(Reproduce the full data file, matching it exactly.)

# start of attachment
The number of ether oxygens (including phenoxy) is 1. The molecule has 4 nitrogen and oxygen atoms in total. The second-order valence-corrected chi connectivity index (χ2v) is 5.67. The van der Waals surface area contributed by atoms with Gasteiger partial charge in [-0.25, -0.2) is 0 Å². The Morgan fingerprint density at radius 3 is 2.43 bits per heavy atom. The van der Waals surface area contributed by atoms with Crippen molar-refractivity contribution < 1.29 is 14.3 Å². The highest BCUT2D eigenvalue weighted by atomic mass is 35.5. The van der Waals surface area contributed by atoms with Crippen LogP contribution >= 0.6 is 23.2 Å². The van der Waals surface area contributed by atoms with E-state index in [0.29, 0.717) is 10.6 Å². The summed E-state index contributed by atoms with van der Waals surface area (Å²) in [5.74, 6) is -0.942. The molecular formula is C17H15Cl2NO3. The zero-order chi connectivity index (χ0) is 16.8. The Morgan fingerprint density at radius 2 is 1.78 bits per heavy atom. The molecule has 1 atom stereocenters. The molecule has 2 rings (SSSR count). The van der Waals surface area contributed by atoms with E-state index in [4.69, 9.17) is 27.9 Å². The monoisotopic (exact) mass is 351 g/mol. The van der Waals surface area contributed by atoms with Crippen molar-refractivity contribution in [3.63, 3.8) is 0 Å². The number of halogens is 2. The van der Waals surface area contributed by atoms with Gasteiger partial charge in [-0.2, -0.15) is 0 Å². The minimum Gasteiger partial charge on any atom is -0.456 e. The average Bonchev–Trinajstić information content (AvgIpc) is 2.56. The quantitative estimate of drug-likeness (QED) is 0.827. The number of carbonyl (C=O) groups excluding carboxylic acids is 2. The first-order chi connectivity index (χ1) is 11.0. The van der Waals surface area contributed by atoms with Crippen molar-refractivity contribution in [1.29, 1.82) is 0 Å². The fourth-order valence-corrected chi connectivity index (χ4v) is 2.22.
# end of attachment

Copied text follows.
The number of ether oxygens (including phenoxy) is 1. The molecule has 4 nitrogen and oxygen atoms in total. The second-order valence-corrected chi connectivity index (χ2v) is 5.67. The van der Waals surface area contributed by atoms with Gasteiger partial charge in [-0.25, -0.2) is 0 Å². The Morgan fingerprint density at radius 3 is 2.43 bits per heavy atom. The van der Waals surface area contributed by atoms with Crippen molar-refractivity contribution < 1.29 is 14.3 Å². The highest BCUT2D eigenvalue weighted by atomic mass is 35.5. The van der Waals surface area contributed by atoms with Crippen LogP contribution >= 0.6 is 23.2 Å². The van der Waals surface area contributed by atoms with E-state index in [0.29, 0.717) is 10.6 Å². The summed E-state index contributed by atoms with van der Waals surface area (Å²) in [5.74, 6) is -0.942. The molecular formula is C17H15Cl2NO3. The zero-order chi connectivity index (χ0) is 16.8. The Morgan fingerprint density at radius 2 is 1.78 bits per heavy atom. The molecule has 1 atom stereocenters. The molecule has 2 rings (SSSR count). The van der Waals surface area contributed by atoms with E-state index in [4.69, 9.17) is 27.9 Å². The monoisotopic (exact) mass is 351 g/mol. The van der Waals surface area contributed by atoms with Crippen molar-refractivity contribution in [3.63, 3.8) is 0 Å². The number of halogens is 2. The van der Waals surface area contributed by atoms with Gasteiger partial charge in [-0.2, -0.15) is 0 Å². The minimum Gasteiger partial charge on any atom is -0.456 e. The average Bonchev–Trinajstić information content (AvgIpc) is 2.56. The quantitative estimate of drug-likeness (QED) is 0.827. The number of carbonyl (C=O) groups excluding carboxylic acids is 2. The first-order chi connectivity index (χ1) is 11.0. The van der Waals surface area contributed by atoms with Crippen molar-refractivity contribution in [1.29, 1.82) is 0 Å². The fourth-order valence-corrected chi connectivity index (χ4v) is 2.22.